Outside of model quality being pretty much a wash, it has the serious advantage of speed.
But it also has the serious disadvantage of dramatically higher cost.
And the even more serious disadvantage of smaller print volume.

So this company is offering a machine that will not even print half the things I want to print for lack of size, unless I print them in multiple parts- which cuts into its speed advantage- and with a quality of the parts, while better in some respects, that will be worse in others… and I should pay 3 times as much for this?

Once again- companies like this are trying to factor pricing based upon comparative estimates.
Meaning, they think SOME users would be willing to pay 3 times as much for a printer 3 times as fast- because in their minds that’s the same cost per part. They believe the ‘perceived’ value is entirely in the price per part and that the advantage of a faster part will factor into the corporate buyer’s assessment as being equal to more money.
However… in business, a dollar spent is much larger than a dollar earned. ( that is- if you make a 20% profit- you have to SELL 5 dollars worth of goods or services in order to HAVE that 1 dollar to spend. )
the Form 2 has to produce $20,000 worth of billables to break even with its cost.

If this printer costs 3 times as much, it has to produce $60,000 worth of billables to break even with its cost.
They are claiming it prints 3 times as fast- so- TaDa! Its the SAME! right? the lure to buy is that Each job will print faster and they imply that turnaround adds value worth picking theirs over Formlabs’.

However- it has a smaller print volume… its smaller volume translates into slower printing as it takes maybe 3 builds to produce what the Form 2 produces in 2 builds.
If so then its not really 3 times faster… its 50% faster, given the occasional need I have for larger models.

I am gonna guess that this company does NOT produce or sell their own resin. So they have to make ALL their profit from the sale of the machine, allowing the user to buy cheaper resins.

But I would rather they sell the machine at a lower profit and make up the profit on proprietary resin… because the money I pay for the machine is Dead Cost- whereas I ONLY buy resin when I have SOLD something.
That is- everytime I buy resin, its for a project that I have a contract for so I KNOW i am making my margin on the resin.
The money I spend on the printer is money I have to invest on the HOPE that I will make it back.

If Formlabs can come up with a comparable DLP printer with the same build volume as the Form 2- I hope they are smart enough to sell it for LESS than the Form 2- because that would lower the threshold for More users to get their own machine.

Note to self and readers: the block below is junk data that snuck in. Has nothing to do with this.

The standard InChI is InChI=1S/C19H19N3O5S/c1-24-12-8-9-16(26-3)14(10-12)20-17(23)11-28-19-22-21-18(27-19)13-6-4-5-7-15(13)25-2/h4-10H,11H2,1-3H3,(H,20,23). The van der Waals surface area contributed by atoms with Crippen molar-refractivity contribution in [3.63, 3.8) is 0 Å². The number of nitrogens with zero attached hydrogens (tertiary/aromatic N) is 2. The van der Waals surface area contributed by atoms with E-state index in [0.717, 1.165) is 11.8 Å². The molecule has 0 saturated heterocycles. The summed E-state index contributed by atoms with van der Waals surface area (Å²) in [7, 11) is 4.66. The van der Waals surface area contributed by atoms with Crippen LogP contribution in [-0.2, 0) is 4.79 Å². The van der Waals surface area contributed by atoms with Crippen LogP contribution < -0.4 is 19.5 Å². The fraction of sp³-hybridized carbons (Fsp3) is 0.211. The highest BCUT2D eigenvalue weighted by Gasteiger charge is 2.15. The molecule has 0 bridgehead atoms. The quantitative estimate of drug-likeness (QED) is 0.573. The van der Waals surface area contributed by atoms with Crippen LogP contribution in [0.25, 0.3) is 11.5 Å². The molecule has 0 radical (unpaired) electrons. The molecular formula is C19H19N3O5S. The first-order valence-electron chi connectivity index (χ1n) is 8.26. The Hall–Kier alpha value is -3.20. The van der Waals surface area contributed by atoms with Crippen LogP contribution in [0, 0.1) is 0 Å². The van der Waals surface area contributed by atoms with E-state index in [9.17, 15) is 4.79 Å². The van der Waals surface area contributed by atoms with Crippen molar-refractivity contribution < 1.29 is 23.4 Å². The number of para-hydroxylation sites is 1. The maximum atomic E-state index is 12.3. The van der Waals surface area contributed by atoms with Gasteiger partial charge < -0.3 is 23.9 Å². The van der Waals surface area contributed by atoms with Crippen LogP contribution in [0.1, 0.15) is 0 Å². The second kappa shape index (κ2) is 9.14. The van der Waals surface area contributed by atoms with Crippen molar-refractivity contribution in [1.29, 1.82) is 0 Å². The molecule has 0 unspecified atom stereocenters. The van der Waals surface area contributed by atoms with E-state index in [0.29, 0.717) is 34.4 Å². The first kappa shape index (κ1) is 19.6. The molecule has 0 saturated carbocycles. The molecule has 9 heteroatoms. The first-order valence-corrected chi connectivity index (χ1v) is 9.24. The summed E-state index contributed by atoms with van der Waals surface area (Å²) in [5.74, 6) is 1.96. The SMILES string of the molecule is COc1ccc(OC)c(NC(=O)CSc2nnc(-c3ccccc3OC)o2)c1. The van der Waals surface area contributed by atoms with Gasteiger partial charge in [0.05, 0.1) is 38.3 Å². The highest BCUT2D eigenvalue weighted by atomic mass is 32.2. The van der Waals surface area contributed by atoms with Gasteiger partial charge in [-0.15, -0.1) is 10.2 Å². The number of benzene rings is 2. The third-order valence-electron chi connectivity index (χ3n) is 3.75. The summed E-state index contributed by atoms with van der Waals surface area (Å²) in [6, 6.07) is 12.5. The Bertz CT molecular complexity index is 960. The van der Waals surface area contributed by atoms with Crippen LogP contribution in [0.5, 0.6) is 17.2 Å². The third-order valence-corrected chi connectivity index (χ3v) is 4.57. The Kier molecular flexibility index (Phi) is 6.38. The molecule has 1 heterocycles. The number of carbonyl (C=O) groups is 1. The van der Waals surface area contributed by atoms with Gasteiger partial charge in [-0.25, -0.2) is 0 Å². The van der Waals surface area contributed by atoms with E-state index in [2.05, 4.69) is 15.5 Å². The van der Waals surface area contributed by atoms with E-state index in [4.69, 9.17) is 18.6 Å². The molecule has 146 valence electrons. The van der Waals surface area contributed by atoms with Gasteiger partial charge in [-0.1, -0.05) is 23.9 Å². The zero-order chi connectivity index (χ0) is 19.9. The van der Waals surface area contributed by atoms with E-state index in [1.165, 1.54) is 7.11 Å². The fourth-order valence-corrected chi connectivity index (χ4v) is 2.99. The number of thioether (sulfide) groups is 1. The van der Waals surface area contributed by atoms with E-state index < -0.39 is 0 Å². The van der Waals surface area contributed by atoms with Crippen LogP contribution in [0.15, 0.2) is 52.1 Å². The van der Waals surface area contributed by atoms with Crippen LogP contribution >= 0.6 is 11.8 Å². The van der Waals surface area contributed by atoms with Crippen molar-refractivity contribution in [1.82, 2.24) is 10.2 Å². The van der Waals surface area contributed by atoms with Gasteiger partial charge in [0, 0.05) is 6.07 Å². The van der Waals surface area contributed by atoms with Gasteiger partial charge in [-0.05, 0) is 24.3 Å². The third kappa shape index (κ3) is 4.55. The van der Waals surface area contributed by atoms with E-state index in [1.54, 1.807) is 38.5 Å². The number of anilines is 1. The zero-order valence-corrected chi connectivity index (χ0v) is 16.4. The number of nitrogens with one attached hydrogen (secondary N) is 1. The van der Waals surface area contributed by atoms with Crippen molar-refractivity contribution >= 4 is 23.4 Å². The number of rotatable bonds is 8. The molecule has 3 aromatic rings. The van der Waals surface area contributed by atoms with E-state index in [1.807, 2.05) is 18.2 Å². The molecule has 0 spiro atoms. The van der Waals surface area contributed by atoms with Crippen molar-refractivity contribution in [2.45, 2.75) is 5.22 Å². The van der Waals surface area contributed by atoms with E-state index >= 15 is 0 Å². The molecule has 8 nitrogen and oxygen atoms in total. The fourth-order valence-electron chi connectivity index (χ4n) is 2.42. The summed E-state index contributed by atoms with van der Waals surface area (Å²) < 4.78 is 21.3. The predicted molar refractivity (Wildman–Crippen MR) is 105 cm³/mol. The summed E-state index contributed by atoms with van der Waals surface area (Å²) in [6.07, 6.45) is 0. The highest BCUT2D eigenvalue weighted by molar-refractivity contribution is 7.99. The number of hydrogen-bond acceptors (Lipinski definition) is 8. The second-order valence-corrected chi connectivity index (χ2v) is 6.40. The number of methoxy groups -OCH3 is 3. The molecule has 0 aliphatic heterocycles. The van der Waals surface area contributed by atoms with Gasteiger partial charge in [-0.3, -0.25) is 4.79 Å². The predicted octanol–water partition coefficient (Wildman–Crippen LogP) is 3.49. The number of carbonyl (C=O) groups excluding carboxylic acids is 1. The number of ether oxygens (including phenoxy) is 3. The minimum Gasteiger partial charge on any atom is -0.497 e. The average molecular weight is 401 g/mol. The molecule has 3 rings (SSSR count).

And it would blow away companies who think the Current Form 2 defines the absolute value per print of 3D printing.


#5

PS- on the issue of costing.
A printer that CAN produce $60,000 of billables in the same time as a printer that can produce $20,000 in billables is GREAT- if you reliably have $60,000 worth of billables coming in.

But if you only have about $18,000 in billables coming in during that time, then you would be silly to invest more in the faster machine. You don’t NEED that productivity and the machine will take 3 times longer to pay off its cost.


#6

Great points! Thanks


#7

I agree, BUT it all depends on your NEED… Still, good luck printing what’s described in this paper with your Form2 and its laser spot…
Kuo, A. P., Bhattacharjee, N., Lee, Y.-S., Castro, K., Kim, Y. T., & Folch, A. (2019). High-Precision Stereolithography of Biomicrofluidic Devices. Advanced Materials Technologies, 1800395. doi:10.1002/admt.201800395


#8

I can come up with a model I know will make that printer look fantastic, and the Form 2 look worse.
I can also come up with a model that I know will make that printer look bad and the Form 2 look better.

but neither model are a model I need.

And I sure as hell don’t need to pay 3 times as much for a printer for a qualitative difference that is marginal in the vast majority of things I print.

More than half of my prints are at the lowest resolution. More than half pretty well fill the entire volume.

When they want to sell me a better printer- that is both faster And costs less- then they can have my business.
Until then, a McLaren sure is faster and sexier than my TT- but I already HAVE the TT- And on most roads the TT is more than fast enough to carry both me, and all the money I did not spend on a McLaren,


#9

The whole point of DLP is that you can choose between these two:

  • high resolution / accuracy
  • large build volume

You cannot have both.
SLA is needed for both.